No, because the choices aren't limited to (a) buy insurance at a cost of $1500/month or (b) go without insurance. I would give up my dream of being self-employed in favor of taking a job with subsidized health insurance before I would place my family's health OR my successful retirement at risk.

[OT comments removed by admin LadyGeek]
It's okay not to want to answer the question, but you can't a) come up with a fantasy third option or b) change the rules.

My example does not assume self-employment. But if it did, you present a false choice. If your earning ability is $100,000, no one is going to pay you more than that. Your insurance, though subsidized by your employer so you don't see it, will come out of your $100,000. Not to mention that employer-sponsored plans are usually more expensive after you account for the employee and employer's contribution.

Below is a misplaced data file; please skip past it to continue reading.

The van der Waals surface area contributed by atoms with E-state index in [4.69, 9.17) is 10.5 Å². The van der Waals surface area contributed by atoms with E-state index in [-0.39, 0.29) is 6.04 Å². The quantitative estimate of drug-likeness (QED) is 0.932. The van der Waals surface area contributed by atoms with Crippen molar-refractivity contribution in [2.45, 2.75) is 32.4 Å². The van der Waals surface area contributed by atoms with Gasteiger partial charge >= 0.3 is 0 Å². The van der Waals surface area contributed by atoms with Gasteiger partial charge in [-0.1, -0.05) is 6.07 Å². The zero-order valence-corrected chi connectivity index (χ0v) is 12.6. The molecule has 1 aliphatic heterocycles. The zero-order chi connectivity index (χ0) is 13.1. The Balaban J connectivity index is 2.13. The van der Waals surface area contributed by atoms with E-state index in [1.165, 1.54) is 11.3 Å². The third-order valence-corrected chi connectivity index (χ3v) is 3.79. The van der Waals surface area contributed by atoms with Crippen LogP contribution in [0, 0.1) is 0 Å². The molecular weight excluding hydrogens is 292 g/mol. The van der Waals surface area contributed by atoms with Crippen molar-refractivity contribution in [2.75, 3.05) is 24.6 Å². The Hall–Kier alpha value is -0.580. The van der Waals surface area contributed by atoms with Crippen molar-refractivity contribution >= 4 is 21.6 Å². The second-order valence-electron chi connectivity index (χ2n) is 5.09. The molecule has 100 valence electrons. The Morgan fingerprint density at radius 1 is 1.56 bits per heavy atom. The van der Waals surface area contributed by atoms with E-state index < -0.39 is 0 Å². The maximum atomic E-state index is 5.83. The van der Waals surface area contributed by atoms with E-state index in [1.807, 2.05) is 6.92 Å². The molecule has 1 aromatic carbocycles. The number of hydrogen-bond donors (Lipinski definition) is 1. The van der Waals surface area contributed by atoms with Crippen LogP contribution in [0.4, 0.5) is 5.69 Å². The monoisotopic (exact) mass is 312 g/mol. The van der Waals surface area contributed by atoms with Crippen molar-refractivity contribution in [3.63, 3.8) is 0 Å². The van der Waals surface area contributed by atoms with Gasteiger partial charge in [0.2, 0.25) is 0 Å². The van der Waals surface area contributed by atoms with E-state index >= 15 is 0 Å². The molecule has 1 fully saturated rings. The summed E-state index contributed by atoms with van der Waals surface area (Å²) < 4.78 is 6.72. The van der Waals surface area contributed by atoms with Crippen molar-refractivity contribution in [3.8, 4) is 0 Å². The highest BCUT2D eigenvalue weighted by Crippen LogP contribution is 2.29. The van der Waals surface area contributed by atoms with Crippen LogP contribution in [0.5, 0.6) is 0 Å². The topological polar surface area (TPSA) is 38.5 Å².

So if you are being honest from an economic theory perspective, when you become a W-2 employee, you won't get more than $100,000 total compensation and all insurance costs come out of that whether you see it or not.

JT

LiterallyIronic
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Re: Does it make sense to drop health insurance?

Post by LiterallyIronic » Thu Nov 30, 2017 2:02 pm

MP123 wrote:
Thu Nov 30, 2017 1:34 pm
LiterallyIronic wrote:
Thu Nov 30, 2017 1:28 pm
bhsince87 wrote:
Thu Nov 30, 2017 12:10 pm
However, if we keep our income under about $65k, we're eligable [sic] for a subsidy that brings the cost down to $55 a month. Yes, fifty-five. So we would be highly incentivized to keep our income low. So we'd drop from $32k per year down to $4.6 k. It makes no sense, but it's the law.